Honestly, I believe that many of us need fewer pharmaceutical solutions and more personal solutions—as in people, and friends in particular. Yes, a certain portion of the population needs professional care, but I am totally convinced that the vast majority of us simply need friends who care about us to take the time to listen.
Think of what most counselors do. Even if you haven’t been to one, you’ve seen movies. The patient sits on the comfy chair (or the stereotypical couch) and talks about his or her problems. The counselor listens, makes appropriate active-listening comments, and then asks questions. The patient thinks it over, answers, talks some more, and the cycle repeats. I’ve seen some stats that indicate many modern counseling models have patients speaking as much as 90% of the time, with the professional saying very little.
What’s going on here? In some cases, it seems as though most of what happens is that the patient gets stuff off his chest that he isn’t telling to anyone else. Take a moment and ask yourself, when is the last time you were truly open and vulnerable in a discussion with a friend where you shared what’s on your heart? When’s the last time you played the listener while someone shared like this with you? If you’re like me, I bet it’s been far too long.
In an era where we’re supposedly more connected than ever before, all too often our connection is a mile wide and an inch deep. It’s hard to dig into your deepest heart, motives, fears, and dreams on FaceBook!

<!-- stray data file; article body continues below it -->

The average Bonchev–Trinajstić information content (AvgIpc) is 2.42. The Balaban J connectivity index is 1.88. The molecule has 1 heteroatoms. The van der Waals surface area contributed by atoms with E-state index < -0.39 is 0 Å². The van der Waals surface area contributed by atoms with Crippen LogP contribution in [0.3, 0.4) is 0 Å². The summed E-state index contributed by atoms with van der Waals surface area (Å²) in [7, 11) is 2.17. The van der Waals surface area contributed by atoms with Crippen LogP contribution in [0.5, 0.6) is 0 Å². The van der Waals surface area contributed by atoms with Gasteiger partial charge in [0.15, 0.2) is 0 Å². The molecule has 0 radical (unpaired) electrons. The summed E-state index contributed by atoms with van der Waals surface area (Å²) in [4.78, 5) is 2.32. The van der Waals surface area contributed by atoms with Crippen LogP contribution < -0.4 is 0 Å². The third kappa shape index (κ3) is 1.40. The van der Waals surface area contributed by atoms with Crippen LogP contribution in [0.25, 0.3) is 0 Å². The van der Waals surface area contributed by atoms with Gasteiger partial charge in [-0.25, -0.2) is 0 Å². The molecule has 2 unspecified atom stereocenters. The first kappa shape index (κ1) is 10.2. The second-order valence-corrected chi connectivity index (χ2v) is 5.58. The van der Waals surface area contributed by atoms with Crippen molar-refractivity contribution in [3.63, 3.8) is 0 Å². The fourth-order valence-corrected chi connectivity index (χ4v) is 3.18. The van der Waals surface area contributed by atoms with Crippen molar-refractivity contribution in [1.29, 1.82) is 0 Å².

The stats of Americans on pharmaceutical treatments for depression and seeking professional help continue to do nothing but rise. And again, there are times this is totally valid, warranted, and vital—I’m not in any way disparaging this type of care or those who need it. I’m very glad it exists! But I wonder…of the people seeking these solutions, how many simply need a good, listening friend or two? How many of us just want someone who will listen when we’re hurting, depressed, or afraid? Without getting into researched stats, I can tell you what my gut tells me: most of us don’t need to pay for a professional, we need to talk meaningfully with a friend.
In these blogs, I talk a lot about Functional Medicine, the state of healthcare, nutrition, exercise, and a whole lot more. But I believe we are beings with three parts—a body, a mind, and a spirit. Just like my patients aren’t a walking set of symptoms for me to puzzle out, they’re also emotional, spiritual beings who have needs that go far beyond the physical.
I’ve prescribed antidepressants and other pharmaceutical treatments for many patients over the years, but I hate simply throwing drugs at any problem—especially one as sensitive and variable as mental and emotional health. Human beings have deep, intricate, and highly individualized needs, and you can’t simply write a script and expect to solve their problems with what’s in a bottle.
But if the solution isn’t on a prescription pad, where is it? I speak to many patients about their moods, depression, and related problems, and it’s incredibly important for me as a healthcare practitioner to know when someone needs more services than I can offer in a wellness visit.
I am obviously not a mental health professional, but I’ve done clinicals that taught me many of the basics. We all recognize that patients who’s experiencing suicidal thoughts or seems highly likely to hurt others needs to be referred to more help immediately. Lives can hang in the balance, and some of these cases can very clear cut. But what about all the gray areas? That’s why I’m taking the time to talk about these subjects with you. Let me know what you think!